As Fatima Fedayee clutched a banner that read "Equality Is Our Right," an angry man charged toward her and knocked her to the ground. As soon as she picked herself up, another man hurled stones at her. Then a group of men surrounded her, screaming unsavory epithets.
But Ms. Fedayee kept holding the banner, chanting "Islam means equality!" She kept up the rallying cry for more than an hour Wednesday, alongside nearly 300 other women, protesting a law that they say would greatly restrict women's freedoms.
These demonstrators belong to a women's movement that has emerged with unusual boldness in recent weeks to fight the law. Unlike other campaigns around gender issues, this marks one of the few times women have openly confronted the conservative attitudes in this country – and the first time in years they have demanded their rights in a public demonstration. Like Fedayee, many have withstood hostile, even violent, opposition – sometimes from other women.
"We've been silent for all of these years, but we can't tolerate this anymore," Fedayee says.
Law would empower husbands
The law that sparked the outrage – which was passed by both houses of parliament and signed late last month by President Hamid Karzai – regulates the actions of women of the Shiite minority, which makes up about 15 percent of the population. Among the bill's many articles, activists point to a few particularly oppressive statutes: that women should get their husband's permission before leaving the house, and husbands have the right to have sex with their wives whenever they wish.
An outpouring of international criticism has pushed President Karzai to shelve the bill for now and pledge to reconsider any portions of the law that contradict the Afghan constitution, which guarantees equal rights for men and women. The measure also stipulates that no law should contradict Islam – a fact some conservatives use to argue that the law in question can be reconciled with the constitution.
Although the majority of local opposition to the law started with nongovernmental organizations, the movement has spread to students and others. Still, the women were vastly outnumbered by angry demonstrators who favor the law – including hundreds of burqa-clad women, who chanted, "God is great! Long live Islam!" Many of these counterprotesters hurled stones and spat on their rivals.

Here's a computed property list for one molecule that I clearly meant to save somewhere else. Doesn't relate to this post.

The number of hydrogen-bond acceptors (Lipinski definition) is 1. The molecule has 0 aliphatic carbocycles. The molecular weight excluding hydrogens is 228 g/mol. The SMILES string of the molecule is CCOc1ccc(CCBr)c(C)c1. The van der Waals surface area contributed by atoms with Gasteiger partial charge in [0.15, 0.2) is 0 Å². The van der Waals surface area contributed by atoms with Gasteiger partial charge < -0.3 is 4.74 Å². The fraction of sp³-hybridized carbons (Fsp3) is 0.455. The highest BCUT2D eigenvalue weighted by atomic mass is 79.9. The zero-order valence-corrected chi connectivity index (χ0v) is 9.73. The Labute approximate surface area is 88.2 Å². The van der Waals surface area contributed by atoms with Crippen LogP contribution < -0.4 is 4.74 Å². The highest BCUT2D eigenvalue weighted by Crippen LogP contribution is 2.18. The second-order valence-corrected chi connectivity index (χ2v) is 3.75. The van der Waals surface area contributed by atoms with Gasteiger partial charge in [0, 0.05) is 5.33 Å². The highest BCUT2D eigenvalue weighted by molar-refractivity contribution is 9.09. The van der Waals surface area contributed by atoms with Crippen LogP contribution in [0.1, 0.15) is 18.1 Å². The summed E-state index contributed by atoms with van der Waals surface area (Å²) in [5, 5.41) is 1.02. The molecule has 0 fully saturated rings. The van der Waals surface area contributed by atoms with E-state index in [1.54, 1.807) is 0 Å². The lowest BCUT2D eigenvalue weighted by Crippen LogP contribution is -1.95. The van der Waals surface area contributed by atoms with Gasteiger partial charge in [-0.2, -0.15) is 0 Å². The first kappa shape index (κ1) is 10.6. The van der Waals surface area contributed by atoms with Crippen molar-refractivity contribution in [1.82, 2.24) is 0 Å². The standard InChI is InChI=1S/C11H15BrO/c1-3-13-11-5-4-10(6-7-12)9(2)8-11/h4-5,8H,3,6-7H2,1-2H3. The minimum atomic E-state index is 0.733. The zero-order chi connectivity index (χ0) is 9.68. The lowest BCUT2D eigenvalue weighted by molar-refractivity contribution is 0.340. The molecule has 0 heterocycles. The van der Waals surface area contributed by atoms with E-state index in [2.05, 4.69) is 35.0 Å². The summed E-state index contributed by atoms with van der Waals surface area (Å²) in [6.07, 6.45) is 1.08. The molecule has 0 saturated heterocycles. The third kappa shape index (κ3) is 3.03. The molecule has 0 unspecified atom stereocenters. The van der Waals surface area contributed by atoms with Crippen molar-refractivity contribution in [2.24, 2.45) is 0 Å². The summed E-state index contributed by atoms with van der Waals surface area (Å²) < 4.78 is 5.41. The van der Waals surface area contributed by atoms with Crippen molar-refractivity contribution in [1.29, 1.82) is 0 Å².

'Don't make empty promises!'
The women say they are not cowed. In recent weeks they have been planning various actions, including media campaigns and phone calls to legislators. One group formed last week and signed a resolution asking for amendments to the law.
"It is difficult to organize such things in this country, because the conservatives have the power here," says Fatima Hussaini, who participated in Wednesday's protest.
The movement is very decentralized, with no individual or group leading it. At one point during Wednesday's protest a few women rose with loudspeakers and debated on the spot when they should hold the next protest. Later, a parliament official emerged to promise that the law would be reviewed.
"When? Don't make empty promises!" shouted women in the crowd.
"Soon, just give us some time," the official pleaded.
The women demanded to be heard by high-ranking authorities immediately. Finally, the man relented. The women huddled together and nominated some among themselves to enter the Parliament.
Movement draws the young, educated
The women in this new movement are young and educated – most are in high school or university. Activists say that their ranks number in the hundreds, although it is possible that more support their cause in secret. Some are NGO workers, others are journalists, and some are teachers. Many have repatriated from Iran, which is more culturally liberal than Afghanistan. A few of the women involved say they have experience working on gender issues through NGOs, though none had participated in open political activism before.
Some analysts suggest the Revolutionary Association of Women of Afghanistan, an underground women's group that resisted the Taliban and mujahideen governments of the 1990s, could be helping to organize the demonstrations. They remain underground because of their vigorous advocacy of women's rights, which can be very dangerous here.
Women against women
The biggest challenge the women face may be from other women. "I can say with confidence that most women support this law," says activist Fatima Ahazul. Many say that they have tried in vain to convince friends and relatives to support them.
Afghanistan is widely regarded as one of the world's most conservative societies, and independent-minded women here are under constant threat. Some TV presenters and outspoken women's rights activists have been assassinated in the past. Earlier this week, the Taliban gunned down a government official and gender equality activist, Sitara Achakzai, in the southern city of Kandahar. In general, women cannot leave their homes without permission from their husband or father.
Women who back the law say they see it as imposing conditions little different from their daily experiences, and view the controversy surrounding it as a Western attempt to undermine their culture.
"But such women are mainly housewives and illiterates," argues Ms. Ahazul, the activist. "Only open-minded and well-educated women oppose the law."